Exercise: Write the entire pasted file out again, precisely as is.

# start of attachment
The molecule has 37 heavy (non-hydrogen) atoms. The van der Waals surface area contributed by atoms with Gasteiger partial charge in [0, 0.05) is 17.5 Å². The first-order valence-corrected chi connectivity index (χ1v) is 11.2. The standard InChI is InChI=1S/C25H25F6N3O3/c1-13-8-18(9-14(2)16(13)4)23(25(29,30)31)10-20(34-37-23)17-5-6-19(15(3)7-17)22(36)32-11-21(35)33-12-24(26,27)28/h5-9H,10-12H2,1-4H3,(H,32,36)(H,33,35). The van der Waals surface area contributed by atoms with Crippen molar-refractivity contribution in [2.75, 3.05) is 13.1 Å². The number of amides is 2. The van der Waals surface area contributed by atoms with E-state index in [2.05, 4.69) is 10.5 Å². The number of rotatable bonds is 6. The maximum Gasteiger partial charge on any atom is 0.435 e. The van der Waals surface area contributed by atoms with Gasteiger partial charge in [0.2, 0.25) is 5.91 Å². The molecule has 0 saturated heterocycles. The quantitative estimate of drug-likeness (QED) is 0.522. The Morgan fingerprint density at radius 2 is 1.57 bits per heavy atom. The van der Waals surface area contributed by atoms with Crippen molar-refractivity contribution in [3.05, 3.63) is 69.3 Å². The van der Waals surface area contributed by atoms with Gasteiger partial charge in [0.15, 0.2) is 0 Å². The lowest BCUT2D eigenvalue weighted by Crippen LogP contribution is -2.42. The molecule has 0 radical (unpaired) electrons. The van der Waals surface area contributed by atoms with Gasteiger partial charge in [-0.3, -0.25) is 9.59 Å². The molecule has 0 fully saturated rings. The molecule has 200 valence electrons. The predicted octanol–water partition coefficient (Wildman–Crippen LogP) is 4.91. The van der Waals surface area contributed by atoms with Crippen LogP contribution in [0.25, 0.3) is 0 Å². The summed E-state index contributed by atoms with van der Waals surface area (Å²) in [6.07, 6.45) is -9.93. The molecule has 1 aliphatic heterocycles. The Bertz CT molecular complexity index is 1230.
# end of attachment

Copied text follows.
The molecule has 37 heavy (non-hydrogen) atoms. The van der Waals surface area contributed by atoms with Gasteiger partial charge in [0, 0.05) is 17.5 Å². The first-order valence-corrected chi connectivity index (χ1v) is 11.2. The standard InChI is InChI=1S/C25H25F6N3O3/c1-13-8-18(9-14(2)16(13)4)23(25(29,30)31)10-20(34-37-23)17-5-6-19(15(3)7-17)22(36)32-11-21(35)33-12-24(26,27)28/h5-9H,10-12H2,1-4H3,(H,32,36)(H,33,35). The van der Waals surface area contributed by atoms with Crippen molar-refractivity contribution in [2.75, 3.05) is 13.1 Å². The number of amides is 2. The van der Waals surface area contributed by atoms with E-state index in [2.05, 4.69) is 10.5 Å². The number of rotatable bonds is 6. The maximum Gasteiger partial charge on any atom is 0.435 e. The van der Waals surface area contributed by atoms with Gasteiger partial charge in [0.2, 0.25) is 5.91 Å². The molecule has 0 saturated heterocycles. The quantitative estimate of drug-likeness (QED) is 0.522. The Morgan fingerprint density at radius 2 is 1.57 bits per heavy atom. The van der Waals surface area contributed by atoms with Crippen molar-refractivity contribution in [3.05, 3.63) is 69.3 Å². The van der Waals surface area contributed by atoms with Gasteiger partial charge in [0.15, 0.2) is 0 Å². The lowest BCUT2D eigenvalue weighted by Crippen LogP contribution is -2.42. The molecule has 0 radical (unpaired) electrons. The van der Waals surface area contributed by atoms with Gasteiger partial charge in [-0.3, -0.25) is 9.59 Å². The molecule has 0 fully saturated rings. The molecule has 200 valence electrons. The predicted octanol–water partition coefficient (Wildman–Crippen LogP) is 4.91. The van der Waals surface area contributed by atoms with Crippen LogP contribution in [0.25, 0.3) is 0 Å². The summed E-state index contributed by atoms with van der Waals surface area (Å²) in [6.07, 6.45) is -9.93. The molecule has 1 aliphatic heterocycles. The Bertz CT molecular complexity index is 1230.